You should try this for the putting 2 array in singlr foreach loop Suppose i have 2 Array 1.$item_nm 2.$item_qty

 `<?php $i=1; ?>
<table><tr><td>Sr.No</td> <td>item_nm</td>  <td>item_qty</td>    </tr>

  @foreach (array_combine($item_nm, $item_qty) as $item_nm => $item_qty)
<tr> 
        <td> $i++  </td>
        <td>  $item_nm  </td>
        <td> $item_qty  </td>
   </tr></table>

@endforeach `
0

Few arrays can also be iterated like this:

foreach($array1 as $key=>$val){ // Loop though one array
    $val2 = $array2[$key]; // Get the values from the other arrays
    $val3 = $array3[$key];
    $result[] = array( //Save result in third array
      'id' => $val,
      'quant' => $val2,
      'name' => $val3,
    );
  }
0

This will only work if the both array have same count.I try in laravel, for inserting both array in mysql db

$answer = {"0":"0","1":"1","2":"0","3":"0","4":"1"};
$reason_id = {"0":"17","1":"19","2":"15","3":"19","4":"18"};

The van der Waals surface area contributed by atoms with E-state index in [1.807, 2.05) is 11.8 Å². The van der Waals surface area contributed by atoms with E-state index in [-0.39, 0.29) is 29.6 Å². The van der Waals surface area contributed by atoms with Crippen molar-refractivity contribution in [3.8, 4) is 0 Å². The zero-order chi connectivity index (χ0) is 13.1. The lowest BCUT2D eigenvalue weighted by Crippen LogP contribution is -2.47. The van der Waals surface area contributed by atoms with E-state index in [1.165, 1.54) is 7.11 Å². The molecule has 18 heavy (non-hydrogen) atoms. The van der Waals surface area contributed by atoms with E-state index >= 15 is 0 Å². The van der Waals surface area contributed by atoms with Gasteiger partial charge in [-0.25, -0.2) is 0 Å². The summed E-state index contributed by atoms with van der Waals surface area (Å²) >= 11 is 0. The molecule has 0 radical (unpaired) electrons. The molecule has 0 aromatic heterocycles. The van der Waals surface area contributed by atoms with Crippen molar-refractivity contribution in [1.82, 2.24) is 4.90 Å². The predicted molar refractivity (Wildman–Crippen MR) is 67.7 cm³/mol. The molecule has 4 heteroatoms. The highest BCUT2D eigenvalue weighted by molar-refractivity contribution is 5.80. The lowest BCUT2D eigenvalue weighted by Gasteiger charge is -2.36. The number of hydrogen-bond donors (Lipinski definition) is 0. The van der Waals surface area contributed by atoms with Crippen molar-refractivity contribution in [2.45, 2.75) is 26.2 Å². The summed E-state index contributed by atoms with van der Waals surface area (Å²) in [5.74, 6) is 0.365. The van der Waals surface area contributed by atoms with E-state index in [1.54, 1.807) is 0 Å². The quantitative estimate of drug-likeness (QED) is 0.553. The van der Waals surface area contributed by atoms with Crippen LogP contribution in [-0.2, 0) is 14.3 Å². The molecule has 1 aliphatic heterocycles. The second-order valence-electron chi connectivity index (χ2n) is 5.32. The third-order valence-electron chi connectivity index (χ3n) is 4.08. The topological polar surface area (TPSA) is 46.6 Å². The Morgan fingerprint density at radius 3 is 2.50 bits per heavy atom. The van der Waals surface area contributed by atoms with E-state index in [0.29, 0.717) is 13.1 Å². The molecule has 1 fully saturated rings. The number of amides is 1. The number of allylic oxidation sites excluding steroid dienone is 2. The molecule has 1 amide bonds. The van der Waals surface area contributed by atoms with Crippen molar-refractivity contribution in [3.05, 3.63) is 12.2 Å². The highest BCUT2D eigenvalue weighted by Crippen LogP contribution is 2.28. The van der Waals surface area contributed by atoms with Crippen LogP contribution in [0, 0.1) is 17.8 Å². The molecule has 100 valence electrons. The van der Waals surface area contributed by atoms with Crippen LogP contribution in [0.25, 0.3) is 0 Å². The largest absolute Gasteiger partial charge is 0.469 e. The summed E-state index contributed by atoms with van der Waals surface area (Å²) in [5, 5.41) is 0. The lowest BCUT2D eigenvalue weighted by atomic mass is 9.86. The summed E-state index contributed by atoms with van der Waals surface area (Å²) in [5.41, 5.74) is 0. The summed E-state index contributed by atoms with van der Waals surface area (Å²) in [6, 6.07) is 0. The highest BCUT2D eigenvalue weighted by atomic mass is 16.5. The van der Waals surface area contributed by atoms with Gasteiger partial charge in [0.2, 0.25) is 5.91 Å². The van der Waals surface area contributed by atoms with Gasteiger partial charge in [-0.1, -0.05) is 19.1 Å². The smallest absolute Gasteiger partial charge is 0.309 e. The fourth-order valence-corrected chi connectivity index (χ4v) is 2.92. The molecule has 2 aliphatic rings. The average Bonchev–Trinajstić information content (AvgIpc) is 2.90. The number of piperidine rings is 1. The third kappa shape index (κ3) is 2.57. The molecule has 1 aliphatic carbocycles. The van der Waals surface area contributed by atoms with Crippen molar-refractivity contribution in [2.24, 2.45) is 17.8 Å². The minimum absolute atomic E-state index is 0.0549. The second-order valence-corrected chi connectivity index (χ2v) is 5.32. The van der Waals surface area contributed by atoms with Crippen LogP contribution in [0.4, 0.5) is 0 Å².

$k= (array)json_decode($answer);
        $x =(array)json_decode($reason_id);
        $number = COUNT(json_decode($reason_id, true));
        if($number > 0)  
        {  
        for($i=0; $i<$number; $i++)
        {
            $val = new ModelName();
            $val->reason_id  = $x[$i];
            $val->answer  =$k[$i];
            $val->save();
        }
        }
1
  • As it’s currently written, your answer is unclear. Please edit to add additional details that will help others understand how this addresses the question asked. You can find more information on how to write good answers in the help center.
    – Community Bot
    Oct 30, 2021 at 11:32
-2

it works for me

$counter = 0;
foreach($codes as $code)
{
$codes_array[$counter]=$code;
$counter++;
}
$counter = 0;
foreach($names as $name)
{
echo $codes_array[$counter]."and".$name;
$counter++;
}